A Tale of Two Chimney Sweepers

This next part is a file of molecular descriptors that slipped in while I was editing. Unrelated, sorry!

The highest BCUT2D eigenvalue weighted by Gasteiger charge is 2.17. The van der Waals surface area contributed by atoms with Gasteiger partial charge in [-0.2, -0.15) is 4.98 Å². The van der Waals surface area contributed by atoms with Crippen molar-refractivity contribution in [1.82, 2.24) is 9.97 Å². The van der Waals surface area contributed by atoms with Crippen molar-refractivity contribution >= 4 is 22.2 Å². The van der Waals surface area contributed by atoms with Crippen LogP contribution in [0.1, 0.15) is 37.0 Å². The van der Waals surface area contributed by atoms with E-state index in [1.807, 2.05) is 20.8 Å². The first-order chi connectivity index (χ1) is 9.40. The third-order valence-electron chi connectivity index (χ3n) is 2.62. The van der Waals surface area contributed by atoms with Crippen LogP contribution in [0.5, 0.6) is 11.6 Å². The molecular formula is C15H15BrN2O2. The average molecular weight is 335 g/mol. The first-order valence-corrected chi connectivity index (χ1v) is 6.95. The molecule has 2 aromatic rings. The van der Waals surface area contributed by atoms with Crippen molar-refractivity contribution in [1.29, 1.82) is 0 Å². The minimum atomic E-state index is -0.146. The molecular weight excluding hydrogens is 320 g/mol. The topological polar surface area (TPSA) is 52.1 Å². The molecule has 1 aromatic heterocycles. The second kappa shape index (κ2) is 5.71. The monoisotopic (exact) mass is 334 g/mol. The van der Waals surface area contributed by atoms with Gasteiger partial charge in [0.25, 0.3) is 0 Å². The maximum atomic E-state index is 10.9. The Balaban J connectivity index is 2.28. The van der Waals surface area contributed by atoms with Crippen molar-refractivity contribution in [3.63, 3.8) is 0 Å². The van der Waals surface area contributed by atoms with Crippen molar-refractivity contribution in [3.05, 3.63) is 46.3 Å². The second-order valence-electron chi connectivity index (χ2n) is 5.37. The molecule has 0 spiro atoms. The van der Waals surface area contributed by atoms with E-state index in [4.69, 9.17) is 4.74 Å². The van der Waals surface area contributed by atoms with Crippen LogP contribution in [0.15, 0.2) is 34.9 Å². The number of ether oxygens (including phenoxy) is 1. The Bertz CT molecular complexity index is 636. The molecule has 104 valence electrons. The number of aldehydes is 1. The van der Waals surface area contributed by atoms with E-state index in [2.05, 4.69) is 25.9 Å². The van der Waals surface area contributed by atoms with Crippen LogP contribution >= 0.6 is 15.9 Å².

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The poetry of William Blake gave a voice to a generation of England’s Children. Blake questioned the treatment of children used to clean chimneys in a public way. In both poems he wrote entitled “The Chimney Sweeper” Blake confronts the sadness that children dealt with during the 18th century. Although the first Chimney Sweeping Act was passed in 1788, it was not enforced. Blake wrote his first “The Chimney Sweeper” in 1789 and began the groundwork for the long process of protecting children from unsafe working conditions. Unfortunately Blake died in 1827 and did not live long enough to see the Chimney Sweeping Act of 1875 which finally ended the work of the climbing boys (Cullingford 28). Blake’s poetry features the unbreakable spirit of childhood, directs poignant questions to parents, and drew attention to important social issues of the time. Poetry of the Romantic Period is marked by similar themes and subjects. During this time children were thought to be sent from heaven and were written about often according to Heather Chapman, an instructor of English Literature at Caldwell Community College and Technical Institute. In both of William Blake’s poems entitled “The Chimney Sweeper”, Blake looks at the conditions surrounding child labor in England. Another theme that can be seen throughout much of the writings of the time was the idealization of nature. In the poem written in 1789, Blake wrote “And wash in a river and shine in the Sun” (Blake 85 line 16). The capitalization of “Sun” or of any piece of nature was an unmistakable sign of Romantic Period poetry. It gave nature its own identity and showed the importance given to nature at the time. During the time period that William Blake wrote both of his poems entitled “The Chimney Sweeper” England’s Industrial revolution was well underway. Before the industrialization of England, the work children did, helped the family economy more directly. In Women, Work, and Family by Louise A. Tilly and Joan W. Scott, the family economy is defined as the “interdependence of work and residence: of household labor needs” (Tilly 12). In other words the use of child labor was always a part of life but usually was closer to home helping on family farms or with other domestic duties. With the move to industry, the jobs that employed children ranged from hauling coal out of tunnels to working on machinery in factories. However a rapidly growing occupation was working as climbing boys for chimney sweeps. According to Barbara and John Lawrence Hammond in their book The Town Labourer, working in chimneys was dangerous, unhealthy, and barbaric. The job required very small boys to clean the flues of the chimneys because the flues were very compact openings of usually no more than seven inches by seven inches. Not only did the child need to be small but they often needed to work naked because their clothing could get caught in the tight quarters of the chimney. The dangers of being a climbing boy included suffocation, burns, and deformity. Blake lived in a time when chimneys lined the evening sky on nearly every home. The images that Blake depicts in his poems must have been very close to what he saw in his own neighborhood. As a passionate man concerned with social issues of the time, Blake may have hoped to be a part of a change for the betterment of the children of England when writing both poems. William Blake brought attention to the depravity and despair these boys faced with his poetry. In 1789 Blake wrote his first “The Chimney Sweeper” and published it in Songs of Innocence. The tone is not quite as dark as his later piece but it still carries a message of sadness and injustice to the audience. Blake paints a picture of a dark world these children were forced to live in. Cleaning chimneys was a job usually done at night and the soot blackened their worlds even more than the night did. Blake wrote a single line that described the life the sweeps lived, “So your chimneys I sweep, and...
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